The commission had earmarked $6.6 million toward the construction of a mixed-use neighborhood center on the site of the former Albertson’s site in Roseland and $9.5 million to install sidewalks along Highway 12 in the Springs area of the Sonoma Valley.

Those funds did not qualify as “enforceable obligations,” in state department of finance parlance, according to John Haig, redevelopment manager.

A decision on the county’s appeal is expected next week.

Working with the state Department of Finance officials has proven challenging in part because projects in question were to be funded from a variety of sources. The Highway 12 sidewalk project, for example, was to be paid for with a mix of bond proceeds, cash and future tax revenues, but the fate of each individual funding piece hasn’t been clear, Haig said.

“Different analysts are giving different answers,” he said.

(You can reach Staff Writer Kevin McCallum at 521-5207 or kevin.mccallum@pressdemocrat.com. OnTwitter @citybeater)

5 Responses to “State rejects Santa Rosa’s plea to keep $35 million in redevelopment funds”

  1. Follower says:

    No, really… The party is OVER!

    Stop showing up at our doorstep with your party hats on.

  2. James Bennett says:

    Do you think that private real estate investment wouldn’t have come about near Rail Road Square and on Sebastopol Road by now?

    The reason it hasn’t is because City Hall through ICLEI/APA directed zoning, planning,”requirements” which a municipality should never be at liberty to impose on the free market has manipulated vacancy in favor of, you guessed it: Smart Growth.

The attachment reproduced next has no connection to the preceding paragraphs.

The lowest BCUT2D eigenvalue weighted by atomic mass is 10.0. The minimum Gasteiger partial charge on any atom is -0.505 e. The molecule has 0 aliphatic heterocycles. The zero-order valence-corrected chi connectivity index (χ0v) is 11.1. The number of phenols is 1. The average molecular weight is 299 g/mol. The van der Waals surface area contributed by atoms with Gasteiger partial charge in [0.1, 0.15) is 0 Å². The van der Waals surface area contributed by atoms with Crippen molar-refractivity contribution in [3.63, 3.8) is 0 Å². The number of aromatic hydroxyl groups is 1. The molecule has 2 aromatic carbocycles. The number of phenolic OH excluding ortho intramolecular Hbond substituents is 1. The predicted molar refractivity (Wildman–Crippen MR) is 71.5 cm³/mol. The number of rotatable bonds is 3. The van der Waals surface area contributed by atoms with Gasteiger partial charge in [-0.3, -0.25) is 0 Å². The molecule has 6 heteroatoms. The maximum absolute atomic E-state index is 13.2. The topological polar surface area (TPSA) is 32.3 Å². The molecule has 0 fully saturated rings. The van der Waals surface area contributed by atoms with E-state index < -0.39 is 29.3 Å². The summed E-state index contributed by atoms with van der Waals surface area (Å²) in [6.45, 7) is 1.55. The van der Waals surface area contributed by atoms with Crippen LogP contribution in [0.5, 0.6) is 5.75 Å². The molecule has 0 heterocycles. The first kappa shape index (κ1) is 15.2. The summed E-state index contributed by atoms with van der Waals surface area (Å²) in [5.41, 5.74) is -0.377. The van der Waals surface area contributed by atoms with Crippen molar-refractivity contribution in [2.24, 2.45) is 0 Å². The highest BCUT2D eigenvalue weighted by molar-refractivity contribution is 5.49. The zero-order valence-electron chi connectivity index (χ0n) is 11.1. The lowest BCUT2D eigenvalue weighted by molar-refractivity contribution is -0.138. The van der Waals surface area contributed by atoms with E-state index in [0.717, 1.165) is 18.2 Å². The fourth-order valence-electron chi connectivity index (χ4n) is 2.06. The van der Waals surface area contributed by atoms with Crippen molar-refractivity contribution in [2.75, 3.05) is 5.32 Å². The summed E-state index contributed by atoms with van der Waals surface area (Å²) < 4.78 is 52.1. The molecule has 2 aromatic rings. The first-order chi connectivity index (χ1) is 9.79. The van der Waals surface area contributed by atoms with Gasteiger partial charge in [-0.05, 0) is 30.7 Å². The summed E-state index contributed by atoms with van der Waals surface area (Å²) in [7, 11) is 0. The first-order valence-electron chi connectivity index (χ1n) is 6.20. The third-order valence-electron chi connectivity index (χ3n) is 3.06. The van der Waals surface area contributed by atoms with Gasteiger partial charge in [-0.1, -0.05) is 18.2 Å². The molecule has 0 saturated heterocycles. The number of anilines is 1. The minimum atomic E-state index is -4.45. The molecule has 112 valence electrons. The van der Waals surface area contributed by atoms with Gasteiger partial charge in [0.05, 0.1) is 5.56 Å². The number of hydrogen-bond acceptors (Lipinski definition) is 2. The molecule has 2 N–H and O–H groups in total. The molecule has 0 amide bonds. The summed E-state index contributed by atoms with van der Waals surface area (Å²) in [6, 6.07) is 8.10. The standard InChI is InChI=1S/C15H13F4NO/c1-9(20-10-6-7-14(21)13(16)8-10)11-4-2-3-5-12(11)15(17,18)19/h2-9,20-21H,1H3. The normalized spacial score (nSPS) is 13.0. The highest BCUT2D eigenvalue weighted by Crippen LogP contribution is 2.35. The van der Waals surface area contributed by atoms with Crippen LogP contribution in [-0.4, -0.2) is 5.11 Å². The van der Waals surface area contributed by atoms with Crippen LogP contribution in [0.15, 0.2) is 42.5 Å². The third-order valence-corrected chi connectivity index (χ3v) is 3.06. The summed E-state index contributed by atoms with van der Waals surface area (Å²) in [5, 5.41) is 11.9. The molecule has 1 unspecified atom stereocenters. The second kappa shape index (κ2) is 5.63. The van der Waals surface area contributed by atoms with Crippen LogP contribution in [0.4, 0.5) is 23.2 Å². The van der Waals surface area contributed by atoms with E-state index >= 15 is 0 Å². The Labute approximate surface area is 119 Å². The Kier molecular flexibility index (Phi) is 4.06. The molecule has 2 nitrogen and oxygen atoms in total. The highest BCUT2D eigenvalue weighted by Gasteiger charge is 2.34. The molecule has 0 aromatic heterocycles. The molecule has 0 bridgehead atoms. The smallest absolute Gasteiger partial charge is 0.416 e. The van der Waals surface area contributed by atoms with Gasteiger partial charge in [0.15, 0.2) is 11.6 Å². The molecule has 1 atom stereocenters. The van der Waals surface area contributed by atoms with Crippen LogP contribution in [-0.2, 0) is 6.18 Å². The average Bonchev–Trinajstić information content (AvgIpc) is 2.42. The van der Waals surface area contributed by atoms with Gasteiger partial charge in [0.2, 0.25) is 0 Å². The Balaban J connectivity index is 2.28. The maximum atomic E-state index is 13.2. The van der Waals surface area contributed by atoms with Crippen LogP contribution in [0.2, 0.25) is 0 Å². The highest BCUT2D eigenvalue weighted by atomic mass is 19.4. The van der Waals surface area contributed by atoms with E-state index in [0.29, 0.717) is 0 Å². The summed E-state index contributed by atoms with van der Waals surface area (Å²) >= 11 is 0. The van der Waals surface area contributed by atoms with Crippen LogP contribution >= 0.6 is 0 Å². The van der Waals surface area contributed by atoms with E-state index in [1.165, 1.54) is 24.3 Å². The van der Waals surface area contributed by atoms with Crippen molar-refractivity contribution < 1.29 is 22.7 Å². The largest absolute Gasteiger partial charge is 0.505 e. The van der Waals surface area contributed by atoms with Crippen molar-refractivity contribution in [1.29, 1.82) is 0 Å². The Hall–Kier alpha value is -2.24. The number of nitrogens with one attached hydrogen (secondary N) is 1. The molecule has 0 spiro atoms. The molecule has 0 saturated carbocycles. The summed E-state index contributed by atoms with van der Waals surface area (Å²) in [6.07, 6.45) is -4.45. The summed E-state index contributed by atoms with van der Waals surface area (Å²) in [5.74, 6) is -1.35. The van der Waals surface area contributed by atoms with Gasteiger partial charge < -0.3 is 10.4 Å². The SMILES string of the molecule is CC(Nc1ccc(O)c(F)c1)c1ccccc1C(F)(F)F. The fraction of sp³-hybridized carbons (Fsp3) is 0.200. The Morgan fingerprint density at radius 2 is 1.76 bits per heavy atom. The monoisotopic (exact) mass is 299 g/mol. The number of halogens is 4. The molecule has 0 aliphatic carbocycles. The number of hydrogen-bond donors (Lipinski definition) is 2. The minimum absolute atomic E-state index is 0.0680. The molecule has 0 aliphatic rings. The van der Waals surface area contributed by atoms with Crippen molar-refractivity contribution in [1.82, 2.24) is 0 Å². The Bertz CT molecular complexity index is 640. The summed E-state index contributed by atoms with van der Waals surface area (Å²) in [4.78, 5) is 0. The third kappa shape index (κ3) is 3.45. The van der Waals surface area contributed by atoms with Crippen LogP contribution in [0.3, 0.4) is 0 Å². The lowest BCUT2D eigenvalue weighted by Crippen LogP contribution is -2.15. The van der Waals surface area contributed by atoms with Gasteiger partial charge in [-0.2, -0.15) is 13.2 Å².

Now Prop. 31 would ensure adherence to Agenda 21 principals and planning.
    In a nutshell it would.
    - Create another layer/framework of extotion in which our tax dollars are appropriated to foster transit oriented “hubs” at the expense of country, rural suburbs (read: single family homes). To “qualify” towns will have adopted “Action Plans”. Subverting accountability to “The Performance and Accountability Trust Fund” and “Super Councils”.
    - Create more framework to disenfranchise the people’s voice.
    Namely: regionalism, and the empowerment of a “Super Councils” both of which define a Soviet model of governance. “Tax Sharing” and removing what sovereignty and individual voice our communities might still enjoy.
    These are communitarian kinds of postulates.

    Prop. 31 amends California’s Constitution, it’s 8,000 words long, longer than our US Constitution.

    Do you remember asking for a complete transformation of your way of life and Country? Yeah, me either.

    Vote NO on Prop. 31.

    Be thankful Redevelopment got 86′d.

  3. Vinyl Rules says:

    “It’s discouraging to see our state Legislature choosing not to recognize these contractual obligations for local community projects that if completed, lead to increased property and sales tax revenue on which public services and schools rely,” said Dave Gouin, the city’s director of economic development and housing.”

    Apparently Mr. Gouin has no idea what he’s talking about. As the FIRST sentence of this article indicates, it was officials at the Dept. of Finance who approved reclaiming specific redevelopment funds, not the Legislature. It’s time to let go Dave. Redevelopment is dead.

  4. Billy C says:

    The way I see it there will be no Transit Oriented Development anytime soon. With out the redevelopment money to leverage off of there may be no Money at all. With out the
    transit Villages and no parking who will ride the train? SMART needs the transit village to achieve their minimum ridership numbers ( or so they said ).
    It will be interesting to see to see if the if the train project pushes on like nothing has changed.

  5. Snarky says:

    “”…..$5.5 million in funding for a Railroad Square apartment complex…”

    This is the perfect example of a bunch of government idiots pretending to be important.

    Since when do people pay taxes just so the bureaucrats can play real estate developer?

    The answer is: we don’t pay taxes just so you idiots can use our money for your little ego boosting games.